Spawned during the late 1990s market boom by two important events—the conversion to electronic markets and to penny-increment "tick sizes" (the primary increment by which stocks are bought or sold today)—decimalization replaced the fraction-based quote-driven system that sustained an efficient, functional IPO market for decades.
The old system not only brought thousands of small companies public, but created adequate incentives to sustain market interest and liquidity long after the first day of trading.
At the time, decimalization was sold as a way to save investors money while making stock markets more competitive with their international counterparts. Indeed, it spawned massive, speed-oriented trading systems around the world. But tragically, it's also the system that left America's most important job creators – entrepreneurs – out in the cold.
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Imagine a 10-year span where promising small-cap companies like Apple, Microsoft or Intel couldn't find an investment bank to take them public. Imagine that their only liquidity option would be selling out to a big corporation before their prime. Imagine the staggering potential job loss -- as Berkeley economist Enrico Moretti points out in his 2012 book "The New Geography of Jobs," every new tech job creates five more jobs in the service sector. Finally, imagine the history of American business if these bellwether names hadn't been able to fund, innovate, hire or grow independently in the public markets.
Now stop imagining. This is literally the decade we just lived through.
After years of discussion, it's finally time we rebuild the broken small-cap market and the IPO system with a ridiculously simple solution – putting investors, job seekers and entrepreneurs ahead of traders.
Real change could start today.
The meeting at the SEC is an outgrowth of the 2012 JOBS (Jumpstart Our Business Startups) Act enacted last April. The law created an "IPO on-ramp" by requiring the SEC to "…conduct a study examining the transition to trading and quoting in one penny increments, also known as decimalization…." The analysis is expected to examine the decline in the number of IPOs, aftermarket liquidity, and the ability of Wall Street to support small (below $2 billion in market value) and mid-cap (between $2 and $10 billion in market value) stocks. There's been ample criticism of the act since the signing, most notably for the SEC's tardiness in implementing new rules covering Regulation D and private markets, legalizing crowdfunding and to fix the poorly crafted and seldom-used Regulation A guidelines covering public offerings of $5 million or less.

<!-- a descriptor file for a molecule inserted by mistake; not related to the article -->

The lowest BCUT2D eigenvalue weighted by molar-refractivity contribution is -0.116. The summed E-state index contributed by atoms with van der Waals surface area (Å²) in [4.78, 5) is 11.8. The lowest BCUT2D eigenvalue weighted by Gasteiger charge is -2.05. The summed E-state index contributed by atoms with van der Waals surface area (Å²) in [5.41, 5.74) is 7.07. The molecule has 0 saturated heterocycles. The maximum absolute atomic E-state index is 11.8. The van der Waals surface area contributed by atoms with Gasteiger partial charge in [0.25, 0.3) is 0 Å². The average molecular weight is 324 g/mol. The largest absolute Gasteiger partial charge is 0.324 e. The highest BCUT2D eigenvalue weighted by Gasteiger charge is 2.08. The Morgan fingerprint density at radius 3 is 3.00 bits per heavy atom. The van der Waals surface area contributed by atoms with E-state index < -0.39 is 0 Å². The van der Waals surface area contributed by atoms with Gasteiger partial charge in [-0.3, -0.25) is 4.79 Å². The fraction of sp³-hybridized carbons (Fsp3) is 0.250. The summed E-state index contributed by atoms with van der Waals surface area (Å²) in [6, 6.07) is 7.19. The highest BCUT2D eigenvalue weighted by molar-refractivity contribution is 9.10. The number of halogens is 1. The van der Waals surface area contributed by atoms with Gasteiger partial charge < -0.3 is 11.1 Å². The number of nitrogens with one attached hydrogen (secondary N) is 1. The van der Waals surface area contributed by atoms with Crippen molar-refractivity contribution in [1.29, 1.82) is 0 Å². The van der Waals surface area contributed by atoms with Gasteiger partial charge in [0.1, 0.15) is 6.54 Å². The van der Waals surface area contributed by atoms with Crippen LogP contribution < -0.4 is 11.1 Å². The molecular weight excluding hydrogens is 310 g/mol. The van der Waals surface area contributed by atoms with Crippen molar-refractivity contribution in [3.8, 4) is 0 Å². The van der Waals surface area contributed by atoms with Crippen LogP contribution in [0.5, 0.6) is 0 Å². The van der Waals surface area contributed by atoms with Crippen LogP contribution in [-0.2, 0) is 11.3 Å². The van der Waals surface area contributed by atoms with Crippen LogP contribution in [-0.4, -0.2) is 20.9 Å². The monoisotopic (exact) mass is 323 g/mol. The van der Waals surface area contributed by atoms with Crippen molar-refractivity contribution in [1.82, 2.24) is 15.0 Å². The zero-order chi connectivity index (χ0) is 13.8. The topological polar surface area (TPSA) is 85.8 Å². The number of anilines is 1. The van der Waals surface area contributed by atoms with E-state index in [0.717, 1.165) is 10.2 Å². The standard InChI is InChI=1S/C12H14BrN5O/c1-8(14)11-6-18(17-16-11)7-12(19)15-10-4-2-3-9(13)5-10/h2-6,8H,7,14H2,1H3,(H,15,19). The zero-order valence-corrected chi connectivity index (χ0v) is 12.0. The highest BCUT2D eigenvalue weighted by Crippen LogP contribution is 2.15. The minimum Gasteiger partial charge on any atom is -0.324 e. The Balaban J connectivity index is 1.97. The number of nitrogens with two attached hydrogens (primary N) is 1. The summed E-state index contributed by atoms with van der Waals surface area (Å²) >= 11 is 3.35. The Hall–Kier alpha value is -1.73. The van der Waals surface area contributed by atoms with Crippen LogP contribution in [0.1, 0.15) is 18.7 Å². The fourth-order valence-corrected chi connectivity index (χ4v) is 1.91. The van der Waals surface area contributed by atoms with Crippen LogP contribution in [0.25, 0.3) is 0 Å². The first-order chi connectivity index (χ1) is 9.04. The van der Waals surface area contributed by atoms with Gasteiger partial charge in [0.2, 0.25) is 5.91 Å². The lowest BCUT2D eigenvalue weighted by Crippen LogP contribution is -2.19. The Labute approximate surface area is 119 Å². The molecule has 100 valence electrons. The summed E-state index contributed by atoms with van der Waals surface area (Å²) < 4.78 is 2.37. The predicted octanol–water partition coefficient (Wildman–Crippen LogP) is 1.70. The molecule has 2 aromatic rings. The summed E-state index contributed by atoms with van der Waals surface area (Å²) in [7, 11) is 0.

(Read More: Man Vs. Machine: The New Kings Of Wall Street)
Those talks can and will continue. But penny-increment trading for small-cap companies needs to end right now.
At a time of protracted record-low interest rates and unprecedented modern government intervention to restart our economy, our greatest potential job creators – companies under $2 billion in market value – need a new stock market that welcomes back individual investors, institutional investors, corporate issuers and the value-added intermediaries needed to create liquidity through research, sales and capital committed to trading.
As the following chart shows, the small IPO market began a steep decline after 1996 that led to a near-collapse by 2001: